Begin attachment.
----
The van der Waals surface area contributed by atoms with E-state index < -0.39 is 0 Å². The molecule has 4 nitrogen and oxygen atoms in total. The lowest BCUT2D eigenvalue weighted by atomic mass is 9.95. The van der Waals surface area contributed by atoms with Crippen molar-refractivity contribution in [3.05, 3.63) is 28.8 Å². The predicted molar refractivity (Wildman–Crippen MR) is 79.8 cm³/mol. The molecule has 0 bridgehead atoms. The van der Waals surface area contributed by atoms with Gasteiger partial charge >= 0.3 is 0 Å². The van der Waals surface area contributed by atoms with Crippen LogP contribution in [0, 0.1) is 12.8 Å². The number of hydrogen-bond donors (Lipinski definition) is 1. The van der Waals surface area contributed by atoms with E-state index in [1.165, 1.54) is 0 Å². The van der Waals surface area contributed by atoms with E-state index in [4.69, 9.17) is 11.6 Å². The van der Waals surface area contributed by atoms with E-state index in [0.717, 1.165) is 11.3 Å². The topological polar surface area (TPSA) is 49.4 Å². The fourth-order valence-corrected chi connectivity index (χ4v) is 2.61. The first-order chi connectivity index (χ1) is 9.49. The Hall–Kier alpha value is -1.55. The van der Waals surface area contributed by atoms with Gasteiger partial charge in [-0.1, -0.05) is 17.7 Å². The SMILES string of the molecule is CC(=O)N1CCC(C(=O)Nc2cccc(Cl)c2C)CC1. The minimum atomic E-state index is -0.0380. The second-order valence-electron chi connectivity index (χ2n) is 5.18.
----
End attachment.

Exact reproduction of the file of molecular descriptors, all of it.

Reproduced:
The van der Waals surface area contributed by atoms with E-state index < -0.39 is 0 Å². The molecule has 4 nitrogen and oxygen atoms in total. The lowest BCUT2D eigenvalue weighted by atomic mass is 9.95. The van der Waals surface area contributed by atoms with Crippen molar-refractivity contribution in [3.05, 3.63) is 28.8 Å². The predicted molar refractivity (Wildman–Crippen MR) is 79.8 cm³/mol. The molecule has 0 bridgehead atoms. The van der Waals surface area contributed by atoms with Gasteiger partial charge >= 0.3 is 0 Å². The van der Waals surface area contributed by atoms with Crippen LogP contribution in [0, 0.1) is 12.8 Å². The number of hydrogen-bond donors (Lipinski definition) is 1. The van der Waals surface area contributed by atoms with E-state index in [1.165, 1.54) is 0 Å². The van der Waals surface area contributed by atoms with E-state index in [4.69, 9.17) is 11.6 Å². The van der Waals surface area contributed by atoms with E-state index in [0.717, 1.165) is 11.3 Å². The topological polar surface area (TPSA) is 49.4 Å². The fourth-order valence-corrected chi connectivity index (χ4v) is 2.61. The first-order chi connectivity index (χ1) is 9.49. The Hall–Kier alpha value is -1.55. The van der Waals surface area contributed by atoms with Gasteiger partial charge in [-0.1, -0.05) is 17.7 Å². The SMILES string of the molecule is CC(=O)N1CCC(C(=O)Nc2cccc(Cl)c2C)CC1. The minimum atomic E-state index is -0.0380. The second-order valence-electron chi connectivity index (χ2n) is 5.18.